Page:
NPR's Dan Charles reports in his article, "Insect Experts Issue 'Urgent' Warning On Using Biotech Seeds," that 22 of the nation's top experts on corn pests have sent a letter to the U.S. Environmental Protection Agency asking for urgent action to address the failure of Monsanto's genetically engineered insecticide-producing Bt crops.
In several different places across the corn belt, corn rootworms have developed resistance to an inserted gene that is supposed to kill them. Now, in order to slow down or prevent the spread of resistance, scientists are calling for big changes in the way Monsanto does business.
The researchers want seed companies to give farmers a non-GMO option and stop routinely inserting insecticide-producing genes into all of their most productive seed lines. According to the letter, Monsanto has left farmers with "few options" -- even in some areas where rootworms don't pose a serious problem.
The researchers are calling on farmers in some parts of the country to stop planting corn with insecticide-producing genes altogether, or to plant such corn only intermittently.
The scientists' credentials are impressive. The letter is signed by most of the non-corporate researchers who are currently trying to evaluate the extent and consequences of corn rootworm resistance.
The economic consequences of widespread corn rootworm resistance to genetically engineered crops could be enormous. Farmers who want to plant corn on their fields every year -- and even farmers in some areas who rotate corn and soybeans -- would be forced to rely on chemical insecticides. But Paul Mitchell, at the University of Wisconsin, says those insecticides don't work very well, and yields could suffer. Any significant dip in the corn harvest, Mitchell says, could produce "a huge spike" in the price of corn.
Some farmers could adopt other ways to control rootworm, rotating their fields into crops where corn rootworms cannot easily survive, such as wheat or alfalfa. But Porter says that's simply not an option for many farmers; they have to plant the most profitable crop -- corn -- in order to compete economically. "A lot of the time, farming is run by bankers now," he says.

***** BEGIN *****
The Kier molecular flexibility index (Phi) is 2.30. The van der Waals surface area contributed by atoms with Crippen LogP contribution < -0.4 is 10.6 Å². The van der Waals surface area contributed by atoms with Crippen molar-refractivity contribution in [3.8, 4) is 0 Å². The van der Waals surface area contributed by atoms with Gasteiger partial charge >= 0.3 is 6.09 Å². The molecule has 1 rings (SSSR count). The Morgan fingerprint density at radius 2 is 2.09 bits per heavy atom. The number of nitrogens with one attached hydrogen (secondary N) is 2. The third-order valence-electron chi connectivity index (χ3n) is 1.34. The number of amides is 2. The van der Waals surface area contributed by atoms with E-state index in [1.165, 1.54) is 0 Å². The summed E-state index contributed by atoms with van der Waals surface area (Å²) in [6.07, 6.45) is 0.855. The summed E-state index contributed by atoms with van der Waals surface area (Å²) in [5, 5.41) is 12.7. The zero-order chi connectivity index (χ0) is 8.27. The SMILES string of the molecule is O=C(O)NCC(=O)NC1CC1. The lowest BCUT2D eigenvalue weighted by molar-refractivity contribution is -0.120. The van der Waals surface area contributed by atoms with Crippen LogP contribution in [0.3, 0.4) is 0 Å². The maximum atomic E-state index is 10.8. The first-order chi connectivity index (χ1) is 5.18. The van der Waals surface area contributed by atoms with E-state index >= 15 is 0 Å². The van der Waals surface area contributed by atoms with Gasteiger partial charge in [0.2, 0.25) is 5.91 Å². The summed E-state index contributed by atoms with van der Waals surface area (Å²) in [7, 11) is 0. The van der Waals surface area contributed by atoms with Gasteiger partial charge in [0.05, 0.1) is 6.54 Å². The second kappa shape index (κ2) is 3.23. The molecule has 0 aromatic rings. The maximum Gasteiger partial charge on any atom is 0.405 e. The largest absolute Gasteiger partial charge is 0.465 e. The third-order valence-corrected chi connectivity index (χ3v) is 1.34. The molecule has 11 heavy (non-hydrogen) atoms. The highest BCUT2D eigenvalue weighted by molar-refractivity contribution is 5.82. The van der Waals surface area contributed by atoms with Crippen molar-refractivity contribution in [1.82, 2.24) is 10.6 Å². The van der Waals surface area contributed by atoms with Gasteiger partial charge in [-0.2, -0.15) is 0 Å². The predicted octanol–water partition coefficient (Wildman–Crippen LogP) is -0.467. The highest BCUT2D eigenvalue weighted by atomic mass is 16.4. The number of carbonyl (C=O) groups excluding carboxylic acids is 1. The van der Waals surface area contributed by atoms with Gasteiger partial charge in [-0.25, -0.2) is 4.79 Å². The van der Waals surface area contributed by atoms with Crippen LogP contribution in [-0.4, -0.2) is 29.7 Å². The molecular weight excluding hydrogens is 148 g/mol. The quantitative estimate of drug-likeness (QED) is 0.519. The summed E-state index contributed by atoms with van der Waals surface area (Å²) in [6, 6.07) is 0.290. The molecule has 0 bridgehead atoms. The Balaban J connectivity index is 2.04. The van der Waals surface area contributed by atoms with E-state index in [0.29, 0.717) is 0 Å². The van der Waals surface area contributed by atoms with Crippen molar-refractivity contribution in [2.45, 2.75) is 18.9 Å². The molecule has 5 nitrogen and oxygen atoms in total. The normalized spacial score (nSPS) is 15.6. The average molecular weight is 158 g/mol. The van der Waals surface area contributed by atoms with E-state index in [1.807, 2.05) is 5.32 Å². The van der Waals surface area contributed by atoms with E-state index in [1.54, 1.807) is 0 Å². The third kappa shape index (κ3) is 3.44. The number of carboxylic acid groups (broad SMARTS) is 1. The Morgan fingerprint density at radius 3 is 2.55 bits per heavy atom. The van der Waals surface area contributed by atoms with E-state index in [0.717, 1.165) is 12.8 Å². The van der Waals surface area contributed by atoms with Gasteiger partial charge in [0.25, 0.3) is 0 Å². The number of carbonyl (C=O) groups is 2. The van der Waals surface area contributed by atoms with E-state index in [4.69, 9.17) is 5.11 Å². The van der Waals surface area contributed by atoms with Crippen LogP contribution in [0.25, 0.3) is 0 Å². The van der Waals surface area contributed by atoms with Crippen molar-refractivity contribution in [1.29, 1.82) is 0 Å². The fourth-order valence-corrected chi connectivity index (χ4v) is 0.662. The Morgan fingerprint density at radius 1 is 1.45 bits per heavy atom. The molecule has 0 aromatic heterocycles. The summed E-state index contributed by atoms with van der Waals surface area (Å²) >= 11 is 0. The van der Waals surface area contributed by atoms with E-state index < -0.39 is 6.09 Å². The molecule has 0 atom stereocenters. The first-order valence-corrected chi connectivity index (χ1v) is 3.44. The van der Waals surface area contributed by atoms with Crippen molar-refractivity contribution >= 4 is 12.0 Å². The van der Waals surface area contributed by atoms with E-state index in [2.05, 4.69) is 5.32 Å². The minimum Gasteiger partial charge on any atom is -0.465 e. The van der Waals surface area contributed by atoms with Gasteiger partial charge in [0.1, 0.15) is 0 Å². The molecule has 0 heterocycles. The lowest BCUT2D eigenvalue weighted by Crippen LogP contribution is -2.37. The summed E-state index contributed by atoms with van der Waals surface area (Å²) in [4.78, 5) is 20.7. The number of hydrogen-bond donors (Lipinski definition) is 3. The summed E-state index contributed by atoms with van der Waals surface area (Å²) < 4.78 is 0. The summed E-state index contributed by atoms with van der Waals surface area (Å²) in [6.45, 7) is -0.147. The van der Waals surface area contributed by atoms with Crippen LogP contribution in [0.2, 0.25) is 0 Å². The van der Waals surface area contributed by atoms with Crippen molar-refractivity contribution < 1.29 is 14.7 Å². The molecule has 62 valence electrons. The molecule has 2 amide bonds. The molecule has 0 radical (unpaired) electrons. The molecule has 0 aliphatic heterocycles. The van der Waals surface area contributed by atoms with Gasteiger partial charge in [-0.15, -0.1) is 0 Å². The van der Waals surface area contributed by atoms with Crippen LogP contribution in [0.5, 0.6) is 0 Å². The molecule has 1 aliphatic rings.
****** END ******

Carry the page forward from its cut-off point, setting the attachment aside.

Two experts who were not part of the group that sent the most recent letter, Fred Gould of North Carolina State University and Bruce Tabashnik, at the University of Arizona, have called on the EPA to require farmers to plant much larger "refuges" of corn that is not toxic to rootworms.
While these are all practical suggestions for farmers, there's another issue with the over-use of Monsanto's insectide-producing GMO crops. Those of us who eat them are being exposed to the insecticide-producing Bt gene. We might as well be lab rats!
The insecticide-producing Bt gene has been detected in the blood of pregnant women, their fetuses and non-pregnant women in Canada who ate typical diets.
Health concerns have caused seven countries in the European Union, Austria, Hungary, Greece, France, Luxembourg, Germany and Bulgaria, to ban Monsanto's Bt crops.New scientific research revealing the health risks of Bt crops has spurred France and Germany to seek an E.U.-wide ban. The new research follows up on a Monsanto study where rats fed the corn showed evidence of liver and kidney toxicity, providing evidence that the engineered Bt gene actually kills human cells
In China, which has yet to approve any GMO grains, legislation has been introduced that would prevent the applicaiton of genetically-modified technologies to staple foods. As in the E.U., the concern is the health hazards of GMO foods.
If you care about the future of agriculture and the protection of human health, please write to the EPA today, demanding a total ban on insecticide-producing GMO crops.